In Darchen we set out for the 54km Kora around the Holy Mountain and we had a great trip and weather. Deep blue skies and the huge Kailash next to me made me feel very small, no wonder this mountain is holy :-) The monks at the first monastery we staid were a friendly bunch but how they manage to live in such harsh conditions is a mystery to me, it must be the butter tea… The next day was a real though one with a climb over the 5648m high Droma La (highest point for me thus far) and it was snow sliding all the time for me as my cheap Chinese boots could not handle the iced snow. On the way down we met some monks doing the Kora the hard way, prostrating themselves every step and praying. This waythe Kora takes 2 weeks but leads to instant holiness (and ages all over the body). The third day it was an easy walk and after a great meal in one of the many restaurants in Darchen we set of the next day to the Manasarovar lake in the hope of enjoying the hot springs near Jui monastery.

The trip turned out to be tougher than expected (never believe the Lonely Planet, that thing is written for lazy backpackers) because of an high pass (4801m), road constructions after the pass and an unexpected blizzard at sunset. The 5 km to Jui took ages and on the way down I lost Patrick. I made it safely to the hotel but he had to stay in a road workers camp. The hot springs themselves were a big disappointment, they are totally worthless. They are not warm and the basins are old, dirty bathtubs where the whole village takes a bath, bweeeech. So no bath for us. On the other hand the lake was beautiful and I had a great stroll there.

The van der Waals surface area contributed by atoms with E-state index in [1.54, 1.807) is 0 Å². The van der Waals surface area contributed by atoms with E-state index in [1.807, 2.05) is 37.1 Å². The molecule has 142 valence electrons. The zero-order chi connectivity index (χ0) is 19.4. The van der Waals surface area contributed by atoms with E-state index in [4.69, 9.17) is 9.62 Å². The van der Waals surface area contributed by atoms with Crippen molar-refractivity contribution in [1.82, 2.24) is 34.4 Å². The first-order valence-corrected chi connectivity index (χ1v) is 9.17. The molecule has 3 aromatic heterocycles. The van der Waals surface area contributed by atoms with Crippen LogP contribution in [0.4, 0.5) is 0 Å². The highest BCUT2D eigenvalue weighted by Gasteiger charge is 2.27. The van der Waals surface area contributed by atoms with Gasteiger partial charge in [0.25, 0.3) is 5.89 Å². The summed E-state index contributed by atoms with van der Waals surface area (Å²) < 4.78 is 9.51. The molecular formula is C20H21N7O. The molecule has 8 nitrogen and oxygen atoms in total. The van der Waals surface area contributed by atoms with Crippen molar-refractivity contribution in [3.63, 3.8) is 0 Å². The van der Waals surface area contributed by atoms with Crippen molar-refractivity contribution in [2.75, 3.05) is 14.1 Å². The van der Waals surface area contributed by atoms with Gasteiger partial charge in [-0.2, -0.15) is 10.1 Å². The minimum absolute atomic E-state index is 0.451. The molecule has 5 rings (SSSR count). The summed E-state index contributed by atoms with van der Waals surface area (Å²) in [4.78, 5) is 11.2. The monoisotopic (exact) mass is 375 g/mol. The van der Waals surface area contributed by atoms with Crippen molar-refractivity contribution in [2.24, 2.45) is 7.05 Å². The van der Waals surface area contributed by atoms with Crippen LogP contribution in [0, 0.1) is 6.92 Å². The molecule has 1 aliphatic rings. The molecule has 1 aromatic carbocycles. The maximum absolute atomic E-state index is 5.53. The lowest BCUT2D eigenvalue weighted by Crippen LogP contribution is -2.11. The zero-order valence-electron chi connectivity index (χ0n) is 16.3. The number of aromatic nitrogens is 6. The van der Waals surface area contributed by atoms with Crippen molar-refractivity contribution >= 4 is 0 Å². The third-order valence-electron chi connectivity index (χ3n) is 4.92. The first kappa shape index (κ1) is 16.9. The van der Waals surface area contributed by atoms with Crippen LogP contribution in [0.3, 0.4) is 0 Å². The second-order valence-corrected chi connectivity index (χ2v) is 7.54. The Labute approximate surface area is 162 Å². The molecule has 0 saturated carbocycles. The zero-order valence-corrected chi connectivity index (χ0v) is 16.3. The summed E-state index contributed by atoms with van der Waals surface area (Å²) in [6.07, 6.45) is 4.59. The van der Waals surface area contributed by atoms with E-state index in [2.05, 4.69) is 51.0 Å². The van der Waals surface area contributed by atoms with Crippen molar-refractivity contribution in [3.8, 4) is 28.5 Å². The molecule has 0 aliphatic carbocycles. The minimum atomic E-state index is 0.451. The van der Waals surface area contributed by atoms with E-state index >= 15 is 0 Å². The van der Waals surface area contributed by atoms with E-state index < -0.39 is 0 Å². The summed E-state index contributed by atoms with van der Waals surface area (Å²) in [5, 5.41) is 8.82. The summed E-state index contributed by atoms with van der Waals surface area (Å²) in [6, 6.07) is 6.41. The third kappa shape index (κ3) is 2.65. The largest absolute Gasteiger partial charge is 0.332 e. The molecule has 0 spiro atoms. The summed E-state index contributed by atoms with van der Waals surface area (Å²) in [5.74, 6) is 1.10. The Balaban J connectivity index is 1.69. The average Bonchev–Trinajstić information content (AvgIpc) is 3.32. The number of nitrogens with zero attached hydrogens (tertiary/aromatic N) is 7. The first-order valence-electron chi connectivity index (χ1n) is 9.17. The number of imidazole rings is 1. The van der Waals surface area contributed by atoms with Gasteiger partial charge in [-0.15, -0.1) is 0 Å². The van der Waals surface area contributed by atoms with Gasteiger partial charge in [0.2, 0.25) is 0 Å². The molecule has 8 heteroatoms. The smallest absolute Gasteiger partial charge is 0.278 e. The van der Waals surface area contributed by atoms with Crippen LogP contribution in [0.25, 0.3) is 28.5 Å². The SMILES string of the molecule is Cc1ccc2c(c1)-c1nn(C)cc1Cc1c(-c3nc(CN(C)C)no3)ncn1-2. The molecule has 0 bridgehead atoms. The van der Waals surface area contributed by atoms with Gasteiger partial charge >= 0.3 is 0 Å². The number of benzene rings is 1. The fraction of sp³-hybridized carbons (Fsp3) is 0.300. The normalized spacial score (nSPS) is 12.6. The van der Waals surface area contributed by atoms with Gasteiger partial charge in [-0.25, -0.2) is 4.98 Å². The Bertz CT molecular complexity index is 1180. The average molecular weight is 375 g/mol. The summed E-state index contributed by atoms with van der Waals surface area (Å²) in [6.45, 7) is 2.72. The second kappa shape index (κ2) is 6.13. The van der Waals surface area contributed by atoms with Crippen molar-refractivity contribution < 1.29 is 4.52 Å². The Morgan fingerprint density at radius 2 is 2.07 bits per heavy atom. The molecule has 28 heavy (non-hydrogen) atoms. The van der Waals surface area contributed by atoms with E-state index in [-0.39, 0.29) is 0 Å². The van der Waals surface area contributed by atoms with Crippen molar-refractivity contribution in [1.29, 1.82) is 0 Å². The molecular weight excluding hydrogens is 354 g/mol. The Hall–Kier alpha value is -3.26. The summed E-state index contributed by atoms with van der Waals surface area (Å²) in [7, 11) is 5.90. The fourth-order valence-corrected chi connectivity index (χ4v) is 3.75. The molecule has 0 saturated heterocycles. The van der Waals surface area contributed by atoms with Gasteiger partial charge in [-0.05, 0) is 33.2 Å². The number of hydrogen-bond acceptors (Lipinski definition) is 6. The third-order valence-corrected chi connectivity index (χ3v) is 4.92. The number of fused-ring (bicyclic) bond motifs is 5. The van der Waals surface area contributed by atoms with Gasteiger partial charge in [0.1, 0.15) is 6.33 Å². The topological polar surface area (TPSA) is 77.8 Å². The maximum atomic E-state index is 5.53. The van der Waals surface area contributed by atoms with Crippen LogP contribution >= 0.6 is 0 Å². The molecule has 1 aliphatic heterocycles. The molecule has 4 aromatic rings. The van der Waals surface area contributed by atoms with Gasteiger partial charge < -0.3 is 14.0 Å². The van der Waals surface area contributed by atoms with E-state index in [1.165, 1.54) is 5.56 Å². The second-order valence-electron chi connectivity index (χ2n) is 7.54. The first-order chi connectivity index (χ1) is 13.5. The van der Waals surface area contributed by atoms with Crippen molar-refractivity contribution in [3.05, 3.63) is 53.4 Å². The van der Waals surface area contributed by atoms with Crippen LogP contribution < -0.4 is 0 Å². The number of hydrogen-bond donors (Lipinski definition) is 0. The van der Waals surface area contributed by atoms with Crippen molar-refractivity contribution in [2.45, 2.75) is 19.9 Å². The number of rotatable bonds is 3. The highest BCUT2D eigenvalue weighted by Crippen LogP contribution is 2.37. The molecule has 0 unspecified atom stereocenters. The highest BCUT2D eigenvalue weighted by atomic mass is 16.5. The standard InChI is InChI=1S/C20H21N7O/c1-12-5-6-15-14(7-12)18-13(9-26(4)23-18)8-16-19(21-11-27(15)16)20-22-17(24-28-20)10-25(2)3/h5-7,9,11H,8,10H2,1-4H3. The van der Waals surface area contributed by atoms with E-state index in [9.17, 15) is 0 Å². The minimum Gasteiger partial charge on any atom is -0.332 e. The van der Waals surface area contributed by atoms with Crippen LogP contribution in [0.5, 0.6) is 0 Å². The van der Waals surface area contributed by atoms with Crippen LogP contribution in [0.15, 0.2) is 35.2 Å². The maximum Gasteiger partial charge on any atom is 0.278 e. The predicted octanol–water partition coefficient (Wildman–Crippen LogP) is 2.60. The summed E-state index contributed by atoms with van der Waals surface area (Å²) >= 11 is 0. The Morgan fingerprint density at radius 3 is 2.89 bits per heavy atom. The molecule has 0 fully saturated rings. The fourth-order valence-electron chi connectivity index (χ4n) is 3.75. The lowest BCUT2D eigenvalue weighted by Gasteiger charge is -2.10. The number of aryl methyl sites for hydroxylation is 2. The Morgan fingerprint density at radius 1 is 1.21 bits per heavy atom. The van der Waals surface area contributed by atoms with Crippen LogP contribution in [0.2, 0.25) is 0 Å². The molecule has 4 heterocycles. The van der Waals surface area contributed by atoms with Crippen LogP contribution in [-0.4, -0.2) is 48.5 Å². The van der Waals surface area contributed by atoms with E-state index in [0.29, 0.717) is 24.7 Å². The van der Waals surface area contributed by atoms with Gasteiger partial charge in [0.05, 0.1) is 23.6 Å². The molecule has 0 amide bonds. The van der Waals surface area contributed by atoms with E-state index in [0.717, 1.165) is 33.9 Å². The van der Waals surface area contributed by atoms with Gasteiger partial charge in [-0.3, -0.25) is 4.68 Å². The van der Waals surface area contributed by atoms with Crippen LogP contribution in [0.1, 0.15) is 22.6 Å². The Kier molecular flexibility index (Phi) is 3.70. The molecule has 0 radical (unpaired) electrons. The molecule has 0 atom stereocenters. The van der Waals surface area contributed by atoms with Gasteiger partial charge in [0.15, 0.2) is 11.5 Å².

After this holiday it was time to head onwards to our next big obstacle, the 5280m high Mayum La, the second highest pass during my trip through Tibet. The road was washboard all the way but the valley leading to the pass was beautiful, filled with wildlife (deer, wild donkeys, marmots etc) so it was a great trip but the night were REALLY COLD (-20 outside the tent at Gung-Gyo Lake, 4582m). The climb he next day was only difficult in the beginning as it was quit steep but the last part and the downhill where just great. We staid in a small deserted truck stop (Mayum) with the company of two cooky-loving dogs. The next day after 5km we had to pass a checkpoint but the bored soldier did not even ask for our ATP. Cycling became more difficult as the road turned into the most disgusting stony-sandy washboard I have ever cycled on and the landscape became more an more arid. In the end  we ended up in a prairie-like landscape with the Himalaya on our right side and loose sand roads below our wheels. So it was pushing time, no fun with 45kg bikes :-( fortunately we could stay with a family in a small nomad village to recover and after a (not so healthy, ask Patrick) sausage meal we set of for Paryang, a small village to replenish our supplies. The road was the same as the previous day and we were glad to reach the village for some relaxing and some lovely Chinese food. The following day the sandy washboard dirt track led us trough some real alien looking landscapes with sand dunes, lakes and the Himalaya over the Soge La (4725m) and a small 4650m pass to the valley of the Tsangpo, better known as the Brahmaputra. The last part was a short ride to New Zongba as this is the only place to catch a bus around here.